Articles by Matthew Lau
By Matthew Lau
August 31, 2020
Matthew Lau argues Finance Minister Chrystia Freeland’s weakness is not her lack of qualifications but her insistence she can steer the economy while wearing sunglasses at night.
However, what Chrystia Freeland has proposed to do as finance minister – to reorganize the Canadian economy so as to make it more green, equitable, and inclusive – is an undertaking for which she is certainly not qualified It would, in fact, be a strong indication that Chrystia Freeland is well-suited to be finance minister if she admitted that she is not qualified to reallocate and bring under government control huge amounts of the national wealth in order to direct it towards uses that she feels most appropriate
July 31, 2020
Matthew Lau explains why the late eminent economist remains his personal hero. Hint: it has to do with letting individuals decide whether to wear army boots.
Contrary to popular belief, the cost of staffing the military, Friedman showed both in an essay in the New York Times Magazine in 1967 and in his regular columns in Newsweek magazine, was not made cheaper by conscription Shortly after his inauguration, Nixon appointed a commission of 15 people, incl...
June 29, 2020
Matthew Lau rejects as false and logically faulty the argument that Canada should keep out newcomers until the country’s employment levels return to pre-pandemic levels.
An immigration ban, according to the True North column, “will allow our economy to recover and prioritize new jobs to out-of-work Canadians, helping to reduce our historic high 13.7% unemployment rate This idea, then, that an immigration ban is needed to “allow our economy to recovery” and protect j...
April 28, 2020
COVID-19 has sparked calls to recover domestic production of goods from pharmaceuticals to personal protective equipment. Raising a contrary voice, Matthew Lau argues for recognizing globalization as the good that comes from economic interconnection.
His “shockproofing” column, which made the case for onshoring the production of PPE to achieve greater security at the expense of efficiency, prescribed subsidies and ongoing government support, as well as “managed trade” (as opposed to free trade) with China to ensure that Canada would not need to ...
April 7, 2020
Matthew Lau offers a perspective on Preston Manning’s new book, Do Something, which exhorts Canadians to rescue ethical democracy.
As Trudeau and Trump make poor role models for those who wish to make a positive mark on politics, Manning instead commends to readers the political career of William Wilberforce as someone with admirable ethics and as the leader of “one of the greatest issue campaigns ever conducted in the history ...
February 27, 2020
Contributor Matthew Lau argues education should be tailored to particular needs of students rather than cultivating elementary common life. What do Convivium readers think? We’d love to have your voice join the conversation.
The main point here is that a one-size fits all curriculum designed by provincial bureaucrats will inevitably give students much information that they will never use and that will crowd out the opportunity to gain more useful knowledge All the things that we are told students must learn more about –...
January 3, 2020
Canadians’ charitable donations as percentage of their income are at a 20-year low. Substituting government services in place of charitable gifts is not a worthy trend, writes contributor Matthew Lau.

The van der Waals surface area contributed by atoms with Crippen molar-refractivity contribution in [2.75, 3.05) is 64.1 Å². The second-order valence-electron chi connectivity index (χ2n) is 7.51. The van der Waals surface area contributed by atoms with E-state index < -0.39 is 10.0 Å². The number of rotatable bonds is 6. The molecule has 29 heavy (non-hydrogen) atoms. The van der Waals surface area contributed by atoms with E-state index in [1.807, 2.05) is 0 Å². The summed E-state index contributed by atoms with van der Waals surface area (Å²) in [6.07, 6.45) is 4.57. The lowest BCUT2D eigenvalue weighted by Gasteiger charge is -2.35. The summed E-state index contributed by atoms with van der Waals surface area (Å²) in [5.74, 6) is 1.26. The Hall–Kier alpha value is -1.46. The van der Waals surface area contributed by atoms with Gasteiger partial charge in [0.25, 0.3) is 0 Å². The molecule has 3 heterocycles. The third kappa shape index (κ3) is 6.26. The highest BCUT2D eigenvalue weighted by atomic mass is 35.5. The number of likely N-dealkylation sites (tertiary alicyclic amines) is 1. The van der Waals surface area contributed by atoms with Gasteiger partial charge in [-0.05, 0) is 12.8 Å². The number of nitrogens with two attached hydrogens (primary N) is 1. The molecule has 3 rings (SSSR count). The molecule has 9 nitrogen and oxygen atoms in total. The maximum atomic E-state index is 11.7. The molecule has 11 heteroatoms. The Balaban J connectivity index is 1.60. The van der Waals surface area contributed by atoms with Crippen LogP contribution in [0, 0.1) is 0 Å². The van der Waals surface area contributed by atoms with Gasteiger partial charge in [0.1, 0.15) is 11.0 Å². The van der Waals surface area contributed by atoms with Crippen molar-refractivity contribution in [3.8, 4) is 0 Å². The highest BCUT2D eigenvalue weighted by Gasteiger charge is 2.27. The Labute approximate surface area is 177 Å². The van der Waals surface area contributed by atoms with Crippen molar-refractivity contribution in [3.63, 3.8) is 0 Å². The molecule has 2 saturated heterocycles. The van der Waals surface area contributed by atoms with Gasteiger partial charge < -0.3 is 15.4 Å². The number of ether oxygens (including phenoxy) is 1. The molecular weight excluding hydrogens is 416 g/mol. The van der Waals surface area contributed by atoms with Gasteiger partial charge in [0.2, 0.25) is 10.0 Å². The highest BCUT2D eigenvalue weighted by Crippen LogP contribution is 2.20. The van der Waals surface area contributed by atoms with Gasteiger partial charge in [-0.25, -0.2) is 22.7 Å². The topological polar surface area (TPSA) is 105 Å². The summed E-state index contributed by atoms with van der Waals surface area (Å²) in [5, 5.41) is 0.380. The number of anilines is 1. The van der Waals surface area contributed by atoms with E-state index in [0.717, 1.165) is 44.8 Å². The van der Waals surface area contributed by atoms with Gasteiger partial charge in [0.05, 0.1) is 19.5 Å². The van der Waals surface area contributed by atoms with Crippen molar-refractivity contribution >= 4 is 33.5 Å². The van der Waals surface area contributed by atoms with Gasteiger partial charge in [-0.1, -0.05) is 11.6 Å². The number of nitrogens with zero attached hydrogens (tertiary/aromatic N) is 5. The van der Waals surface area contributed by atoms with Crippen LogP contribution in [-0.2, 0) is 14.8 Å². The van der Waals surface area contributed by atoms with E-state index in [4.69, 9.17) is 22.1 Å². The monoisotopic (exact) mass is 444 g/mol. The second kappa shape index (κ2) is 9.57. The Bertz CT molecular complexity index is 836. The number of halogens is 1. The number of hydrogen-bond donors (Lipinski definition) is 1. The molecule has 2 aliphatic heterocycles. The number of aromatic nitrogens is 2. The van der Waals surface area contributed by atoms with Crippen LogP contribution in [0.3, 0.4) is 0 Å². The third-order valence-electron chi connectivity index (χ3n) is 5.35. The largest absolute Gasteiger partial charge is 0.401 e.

If people really thought the government was more effective than charitable organizations at reducing poverty and improving social welfare then instead of donating to charity, they would donate to the government by deliberately remitting to the Canada Revenue Agency more than the taxes they are requi...
November 18, 2019
Contributor Matthew Lau argues leaving the Microsoft mega billionaire’s wealth in his own hands contributes trillions more to the common good than taxing away his entire fortune.
Upon seeing Bernie Sanders recently musing about taxing Bill Gates $100 billion to “end homelessness and provide safe drinking water to everyone in this country,” economist Russ Roberts quite rightly pointed out that $100 billion is a mere two per cent of the federal budget Even supposing Bernie San...
October 16, 2019
Given that most election platforms amount to buying votes with other people’s money, writes Matthew Lau, it’s the rich who pay, the poor who suffer, and the middle class that scoops up the winnings.
In their quests to appeal to the middle class, the Liberal, NDP and Green platforms have to varying degrees proposed punitive taxes on the rich; all the major parties (including the Conservatives) have presented a bag of spending goodies to target middle class voters; and none have much of a plan to...
September 12, 2019
Matthew Lau argues setting the ideal annual number of newcomers to Canada makes as much sense as predicting the number of ice cream cones Torontonians will eat on the weekend.
Why then, when it comes to a much more important and complex question than ice cream cones – namely, the number of people who should be allowed to immigrate to Canada annually – should anybody have any faith in the federal government to correctly set the quantity? The answer is that they shouldn’t –...
April 9, 2019
Alberta’s charter schools outperform their government-run counterparts yet local school boards have an effective veto over their existence. That makes as much sense, contributor Matthew Lau argues, as letting Harvey’s decide what’s served at the Golden Arches.
Charter school applications can be denied by the province, as two were in 2016 by the education minister because the charter schools were deemed too similar to what was offered in traditional public schools If parents had more ability to move their children out of the underperforming traditional pub...